Photo Credit: @LanaDelRey
For a decade now, Lana Del Rey has mystified listeners with romantic ballads of retro Americana and glorified gangland. Even before that, Elizabeth “Lizzie” Grant was circling clubs and small gigs with the same strong, nostalgic voice. Over the span of her career, the artist has become an influence in sound and style.
Teased since January and released last week, Lana Del Rey’s seventh studio album, Chemtrails Over The Country Club, is a continuation of past sound and melodrama, without any tedious or repetitive feel. At 35, Lana’s music still portrays a level of devil-may-care, something that’s always been a part of the persona, yet somehow the sound and themes of the album feel a little more mature, probably because of it’s intimacy and subtlety in the place of Del Rey’s usual grandness and splendour. There’s already confirmation of a follow-up album, one we’re just as excited for.
For most of her career, Lana’s music has often faced controversy for it’s provoking sense of glamourisation and this recklessness. Creating escapism and fantasy out of a mythical American underworld, songs about loving bad men have frequently been at the centre of the Lana Del Rey character, and have made it what it is; Born To Die, Del Rey’s 2011 portrait of Hollywood gang age and the epitome of this criminal glorification, was the breakthrough that made her career, and sits as phenomenal nostalgia from the first years of the 2010s.
These infant years of Grant’s career as Lana Del Rey influenced a short era of indie youth culture, embodied by Tumblr and American Apparel-esque aesthetics, a trend that Ultraviolence and Born To Die complimented so well, with Lana’s vintage iconography and care-free sensibilty. The albums are still considered at the top of her discography and career.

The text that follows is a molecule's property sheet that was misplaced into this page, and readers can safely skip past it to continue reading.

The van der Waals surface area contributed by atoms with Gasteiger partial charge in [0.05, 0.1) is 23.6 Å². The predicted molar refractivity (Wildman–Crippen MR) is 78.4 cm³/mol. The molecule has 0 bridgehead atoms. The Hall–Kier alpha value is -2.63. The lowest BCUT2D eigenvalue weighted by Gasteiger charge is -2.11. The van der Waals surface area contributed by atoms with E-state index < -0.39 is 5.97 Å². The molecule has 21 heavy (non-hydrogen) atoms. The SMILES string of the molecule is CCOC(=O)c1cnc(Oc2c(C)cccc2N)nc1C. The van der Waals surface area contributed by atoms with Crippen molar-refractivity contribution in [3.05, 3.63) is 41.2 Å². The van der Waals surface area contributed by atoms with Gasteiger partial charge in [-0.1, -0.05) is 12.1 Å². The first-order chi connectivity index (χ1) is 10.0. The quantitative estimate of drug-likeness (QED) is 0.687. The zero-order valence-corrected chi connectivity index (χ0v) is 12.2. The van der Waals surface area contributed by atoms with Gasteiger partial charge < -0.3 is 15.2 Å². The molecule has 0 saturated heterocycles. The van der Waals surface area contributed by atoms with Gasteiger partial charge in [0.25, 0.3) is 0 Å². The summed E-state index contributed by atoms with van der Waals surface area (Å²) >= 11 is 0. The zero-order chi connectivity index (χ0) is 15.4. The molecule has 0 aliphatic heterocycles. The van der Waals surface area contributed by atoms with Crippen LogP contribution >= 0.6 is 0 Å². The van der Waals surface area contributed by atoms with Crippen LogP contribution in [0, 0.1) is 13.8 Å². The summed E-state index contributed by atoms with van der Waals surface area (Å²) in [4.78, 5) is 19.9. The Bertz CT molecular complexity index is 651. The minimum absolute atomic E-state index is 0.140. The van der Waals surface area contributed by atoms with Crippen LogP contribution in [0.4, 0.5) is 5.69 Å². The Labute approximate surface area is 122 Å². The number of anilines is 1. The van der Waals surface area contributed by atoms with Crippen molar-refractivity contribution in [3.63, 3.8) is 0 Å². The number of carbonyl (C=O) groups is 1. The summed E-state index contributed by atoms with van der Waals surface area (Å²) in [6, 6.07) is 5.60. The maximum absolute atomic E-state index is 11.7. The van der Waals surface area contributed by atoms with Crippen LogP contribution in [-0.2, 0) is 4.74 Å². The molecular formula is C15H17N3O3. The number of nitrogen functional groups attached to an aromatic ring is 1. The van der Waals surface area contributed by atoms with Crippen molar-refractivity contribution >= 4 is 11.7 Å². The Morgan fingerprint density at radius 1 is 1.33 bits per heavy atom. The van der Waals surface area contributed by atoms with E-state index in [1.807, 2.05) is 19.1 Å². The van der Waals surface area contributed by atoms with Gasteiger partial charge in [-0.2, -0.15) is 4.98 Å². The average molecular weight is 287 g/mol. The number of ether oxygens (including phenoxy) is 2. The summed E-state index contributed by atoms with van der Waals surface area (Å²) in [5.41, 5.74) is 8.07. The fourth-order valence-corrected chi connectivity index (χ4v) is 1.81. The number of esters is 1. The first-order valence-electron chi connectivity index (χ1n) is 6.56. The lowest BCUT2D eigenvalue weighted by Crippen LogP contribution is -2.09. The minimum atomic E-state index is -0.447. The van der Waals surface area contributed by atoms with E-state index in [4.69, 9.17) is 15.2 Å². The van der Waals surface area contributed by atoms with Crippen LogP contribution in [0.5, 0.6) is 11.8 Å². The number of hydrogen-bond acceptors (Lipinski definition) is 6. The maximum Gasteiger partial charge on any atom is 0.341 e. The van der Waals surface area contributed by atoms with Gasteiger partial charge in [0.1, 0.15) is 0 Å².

With clear influence from American legends, like Nancy Sinatra, Springsteen and Julee Cruise, Lana’s become a modern portrait of another era – or several of America’s best.
Lana’s patriotism has always been a big part of the persona, with retro American culture threaded throughout her concept. Up until 2017 the artist used the American flag as a motif in her visuals, but at the time of Donald Trump’s presidency and the country’s direction under his administration, the image of American pride had become very different and was no longer something to be flaunted, in the eyes of the singer. Despite the Americana identification tainted, Lana has continued to appeal to her image of 20th century nostalgia, just with less of a focus on it’s American-ness.
There has always been a conflicting narrative around Lana’s concept – the beginning of her career saw some critics brand her as some glorified groupie, a fraud reaching too far for retro sound, but years in her dedication to grandiosity and sepia-tinted melancholia is more praised than put down. Recognised for her ability to capture past and present, Del Rey was the only musician on the Washington Post’s ‘Decade Influencers’ list for the 2010s.
This narrative has shown that the further Lana Del Rey delves into her songbook, the clearer it is that her impression on pop music as we know it is here to stay.
Words By Daisy Greetham